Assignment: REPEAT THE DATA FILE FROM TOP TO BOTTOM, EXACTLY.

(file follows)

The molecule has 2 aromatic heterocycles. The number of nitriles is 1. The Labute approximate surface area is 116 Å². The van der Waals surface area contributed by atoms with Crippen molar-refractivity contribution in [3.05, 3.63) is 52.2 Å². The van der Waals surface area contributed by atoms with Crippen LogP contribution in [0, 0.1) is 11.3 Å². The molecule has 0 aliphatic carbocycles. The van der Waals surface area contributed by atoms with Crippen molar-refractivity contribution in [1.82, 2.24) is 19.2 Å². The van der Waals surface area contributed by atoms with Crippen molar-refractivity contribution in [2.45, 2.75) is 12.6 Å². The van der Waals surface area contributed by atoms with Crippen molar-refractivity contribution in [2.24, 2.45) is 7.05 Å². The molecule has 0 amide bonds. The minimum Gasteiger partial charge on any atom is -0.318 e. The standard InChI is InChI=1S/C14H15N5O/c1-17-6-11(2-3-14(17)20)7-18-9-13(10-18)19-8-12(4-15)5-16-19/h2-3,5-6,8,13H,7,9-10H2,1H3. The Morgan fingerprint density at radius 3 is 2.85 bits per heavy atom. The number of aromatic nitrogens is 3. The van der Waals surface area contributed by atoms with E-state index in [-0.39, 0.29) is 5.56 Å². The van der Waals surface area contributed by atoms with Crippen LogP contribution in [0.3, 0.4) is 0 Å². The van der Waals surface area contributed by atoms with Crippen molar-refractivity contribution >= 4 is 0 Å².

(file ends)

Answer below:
The molecule has 2 aromatic heterocycles. The number of nitriles is 1. The Labute approximate surface area is 116 Å². The van der Waals surface area contributed by atoms with Crippen molar-refractivity contribution in [3.05, 3.63) is 52.2 Å². The van der Waals surface area contributed by atoms with Crippen LogP contribution in [0, 0.1) is 11.3 Å². The molecule has 0 aliphatic carbocycles. The van der Waals surface area contributed by atoms with Crippen molar-refractivity contribution in [1.82, 2.24) is 19.2 Å². The van der Waals surface area contributed by atoms with Crippen molar-refractivity contribution in [2.45, 2.75) is 12.6 Å². The van der Waals surface area contributed by atoms with Crippen molar-refractivity contribution in [2.24, 2.45) is 7.05 Å². The molecule has 0 amide bonds. The minimum Gasteiger partial charge on any atom is -0.318 e. The standard InChI is InChI=1S/C14H15N5O/c1-17-6-11(2-3-14(17)20)7-18-9-13(10-18)19-8-12(4-15)5-16-19/h2-3,5-6,8,13H,7,9-10H2,1H3. The Morgan fingerprint density at radius 3 is 2.85 bits per heavy atom. The number of aromatic nitrogens is 3. The van der Waals surface area contributed by atoms with E-state index in [-0.39, 0.29) is 5.56 Å². The van der Waals surface area contributed by atoms with Crippen LogP contribution in [0.3, 0.4) is 0 Å². The van der Waals surface area contributed by atoms with Crippen molar-refractivity contribution >= 4 is 0 Å².